Available online at www.sciencedirect.com
Role of Pseudomonas aeruginosa type III effectors in disease
Joanne Engel and Priya Balachandran
Pseudomonas aeruginosa uses a type III secretion system
(T3SS) to directly inject four known effectors into host cells.
ExoU is a potent cytotoxin with phospholipase A2 activity that
causes rapid necrotic death in many cell types. The biological
function of ExoY, an adenylate cyclase, remains incompletely
defined. ExoS and ExoT are closely related bifunctional
proteins with N-terminal GTPase activating protein (GAP)
activity toward Rho family proteins and C-terminal
ADP ribosylase (ADPRT) activity toward distinct and
non-overlapping set of targets. While almost no strain encodes
or secretes all four effectors, the commonly found
combinations of ExoU/ExoT or ExoS/ExoT provides redundant
and failsafe mechanisms to cause mucosal barrier injury, inhibit
many arms of the innate immune response, and prevent wound
Departments of Microbiology/Immunology and Medicine, Microbial
Pathogenesis and Host Defense Program, Box 0654 UCSF, 513
Parnassus Ave, San Francisco, CA 94143, United States
Corresponding author: Engel, Joanne (email@example.com)
Current Opinion in Microbiology 2009, 12:61–66
This review comes from a themed issue on
Host-microbe interactions: bacteria
Edited by Brendan Kenny and Raphael Valdivia
Available online 23rd January 2009
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# 2008 Elsevier Ltd. All rights reserved.
Pseudomonas aeruginosa, a ubiquitous Gram negative
pathogen widespread throughout the environment,
is a leading cause of opportunistic infections in
humans . In normal hosts, with an intact epithelial
barrier, P. aeruginosa rarely causes disease. However, in
the setting of epithelial damage, as is seen in immu-
nocompromised and/or hospitalized patients, P. aerugi-
nosa is a common cause of nosocomial infections. Most
of these are acute infections, including sepsis, venti-
lator-associated pneumonia, and infections in post-
operative wound and burn patients. P. aeruginosa also
chronically colonizes Cystic Fibrosis (CF) patients,
leading to severe pulmonary damage and death.
mortality remains as high as 40% in acute infections,
P. aeruginosa has a large armamentarium of secreted
virulence factors that rely on specialized export systems,
type VI secretion systems [2–4]. The type III secretion
system (T3SS), a contact-dependent sec-independent
protein secretion pathway that forms a conduit for the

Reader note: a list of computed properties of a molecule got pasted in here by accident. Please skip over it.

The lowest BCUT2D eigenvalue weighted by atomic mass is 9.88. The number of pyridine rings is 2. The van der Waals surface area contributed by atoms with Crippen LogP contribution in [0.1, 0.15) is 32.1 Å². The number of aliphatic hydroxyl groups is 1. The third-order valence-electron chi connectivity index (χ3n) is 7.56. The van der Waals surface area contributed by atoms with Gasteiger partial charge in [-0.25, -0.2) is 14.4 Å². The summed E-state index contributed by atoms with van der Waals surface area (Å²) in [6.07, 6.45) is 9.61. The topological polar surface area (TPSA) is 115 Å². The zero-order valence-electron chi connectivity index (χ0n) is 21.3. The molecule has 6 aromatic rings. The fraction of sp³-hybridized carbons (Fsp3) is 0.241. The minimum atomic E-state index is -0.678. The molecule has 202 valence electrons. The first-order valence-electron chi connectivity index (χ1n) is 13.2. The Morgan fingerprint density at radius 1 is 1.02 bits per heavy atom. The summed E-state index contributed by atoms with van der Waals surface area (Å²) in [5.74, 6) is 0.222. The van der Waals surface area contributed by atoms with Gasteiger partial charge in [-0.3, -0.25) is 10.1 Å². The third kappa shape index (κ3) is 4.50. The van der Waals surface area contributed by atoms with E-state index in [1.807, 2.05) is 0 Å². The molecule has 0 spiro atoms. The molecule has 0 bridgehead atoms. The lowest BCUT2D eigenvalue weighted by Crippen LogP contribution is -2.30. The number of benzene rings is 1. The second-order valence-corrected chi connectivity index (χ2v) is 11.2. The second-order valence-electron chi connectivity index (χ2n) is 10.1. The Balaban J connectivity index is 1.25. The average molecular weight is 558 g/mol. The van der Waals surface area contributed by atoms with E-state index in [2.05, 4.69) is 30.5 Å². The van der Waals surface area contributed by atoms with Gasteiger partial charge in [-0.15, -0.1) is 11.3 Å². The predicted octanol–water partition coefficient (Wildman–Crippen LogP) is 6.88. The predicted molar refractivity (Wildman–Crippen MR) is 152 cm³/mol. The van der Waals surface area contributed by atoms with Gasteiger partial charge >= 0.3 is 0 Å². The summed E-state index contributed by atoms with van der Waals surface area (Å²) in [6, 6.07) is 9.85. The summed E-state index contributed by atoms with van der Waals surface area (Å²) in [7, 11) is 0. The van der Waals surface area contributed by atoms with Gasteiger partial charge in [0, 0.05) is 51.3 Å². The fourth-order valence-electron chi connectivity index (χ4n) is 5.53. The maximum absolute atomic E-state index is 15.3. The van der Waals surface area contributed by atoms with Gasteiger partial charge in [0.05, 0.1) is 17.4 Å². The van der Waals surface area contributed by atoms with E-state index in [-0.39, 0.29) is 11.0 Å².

translocation of bacterial effectors into the host cell, is
thought to play a key role in the pathogenesis of acute P.
aeruginosa infections. The T3SS of P. aeruginosa contrib-
utes to epithelial cell and macrophage damage in vitro, in
animal models of disease, and in human infections .
This review summarizes exciting progress in recent years
in understanding the effectors and in placing these find-
ings in the context of the pathogenesis of this important
opportunistic pathogen of humans.
Four T3SS effectors have been identified in P.
In contrast to some organisms that encode a multitude of
effectors, only four T3SS effector molecules have been
identified in P. aeruginosa so far: ExoU, ExoS, ExoT, and
ExoY (Figure 1). Additional T3SS effectors may be
revealed as more strains are sequenced and further ana-
lyzed. ExoT and ExoY are encoded by almost all strains,
though not all strains produce functional ExoY due to the
presence of frameshift mutations. ExoS and ExoU are
variably encoded genes and are almost never found in the
same strain . Although the T3SS system and its associ-
ated effectors were probably acquired by horizontal trans-
mission, only ExoU and ExoS bear characteristic
hallmarks of recent acquisition. ExoS is flanked by 10
base pair repeats that are only present as a single copy in
non-ExoS-encoding strains, consistent with horizontal
gene transfer. Interestingly, ExoS is more similar than
ExoT to other bacterially encoded ADPRTs, suggesting
In this scenario, ExoS would have then undergone a
deletion event in some strains. Four distinct configur-
ations of the genome region containing ExoU have been
identified by comparative sequencing, though no allelic
variation was observed in the coding region of ExoU,
consistent with relatively recent dissemination of this
gene in natural populations. Further analysis suggests
that this gene was probably acquired by transposition
onto a transmissible plasmid followed by the transfer
of the plasmid onto different strains and subsequent
integration into the tRNAlysgene, where it acquired
insertion sequences and underwent deletions and re-
Most strains examined so far can be divided into two
groups. ExoU and ExoT producing strains (including
Current Opinion in Microbiology 2009, 12:61–66
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Host-microbe interactions: bacteria
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